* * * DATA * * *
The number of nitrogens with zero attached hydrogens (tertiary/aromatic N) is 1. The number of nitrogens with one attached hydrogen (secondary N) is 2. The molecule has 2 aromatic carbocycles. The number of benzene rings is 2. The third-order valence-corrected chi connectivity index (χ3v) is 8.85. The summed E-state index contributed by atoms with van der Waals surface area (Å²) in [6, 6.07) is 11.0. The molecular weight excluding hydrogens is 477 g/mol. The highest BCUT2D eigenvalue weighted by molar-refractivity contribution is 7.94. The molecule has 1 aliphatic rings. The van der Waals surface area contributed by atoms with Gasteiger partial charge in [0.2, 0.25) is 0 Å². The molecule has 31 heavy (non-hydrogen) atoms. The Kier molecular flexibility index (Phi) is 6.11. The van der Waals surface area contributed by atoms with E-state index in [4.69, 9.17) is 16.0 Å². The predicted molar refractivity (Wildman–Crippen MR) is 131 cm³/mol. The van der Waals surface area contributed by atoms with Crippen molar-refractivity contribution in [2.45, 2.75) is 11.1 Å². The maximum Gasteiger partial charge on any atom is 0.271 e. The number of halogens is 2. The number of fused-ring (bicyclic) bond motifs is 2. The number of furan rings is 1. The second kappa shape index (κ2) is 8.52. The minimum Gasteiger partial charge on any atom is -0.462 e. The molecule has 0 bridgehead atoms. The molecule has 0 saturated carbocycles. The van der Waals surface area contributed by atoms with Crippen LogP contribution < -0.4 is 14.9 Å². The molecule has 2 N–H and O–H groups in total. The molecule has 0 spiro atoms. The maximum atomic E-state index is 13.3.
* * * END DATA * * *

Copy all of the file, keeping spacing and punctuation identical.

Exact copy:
The number of nitrogens with zero attached hydrogens (tertiary/aromatic N) is 1. The number of nitrogens with one attached hydrogen (secondary N) is 2. The molecule has 2 aromatic carbocycles. The number of benzene rings is 2. The third-order valence-corrected chi connectivity index (χ3v) is 8.85. The summed E-state index contributed by atoms with van der Waals surface area (Å²) in [6, 6.07) is 11.0. The molecular weight excluding hydrogens is 477 g/mol. The highest BCUT2D eigenvalue weighted by molar-refractivity contribution is 7.94. The molecule has 1 aliphatic rings. The van der Waals surface area contributed by atoms with Gasteiger partial charge in [0.2, 0.25) is 0 Å². The molecule has 31 heavy (non-hydrogen) atoms. The Kier molecular flexibility index (Phi) is 6.11. The van der Waals surface area contributed by atoms with E-state index in [4.69, 9.17) is 16.0 Å². The predicted molar refractivity (Wildman–Crippen MR) is 131 cm³/mol. The van der Waals surface area contributed by atoms with Crippen molar-refractivity contribution in [2.45, 2.75) is 11.1 Å². The maximum Gasteiger partial charge on any atom is 0.271 e. The number of halogens is 2. The number of fused-ring (bicyclic) bond motifs is 2. The number of furan rings is 1. The second kappa shape index (κ2) is 8.52. The minimum Gasteiger partial charge on any atom is -0.462 e. The molecule has 0 bridgehead atoms. The molecule has 0 saturated carbocycles. The van der Waals surface area contributed by atoms with Crippen LogP contribution < -0.4 is 14.9 Å². The molecule has 2 N–H and O–H groups in total. The molecule has 0 spiro atoms. The maximum atomic E-state index is 13.3.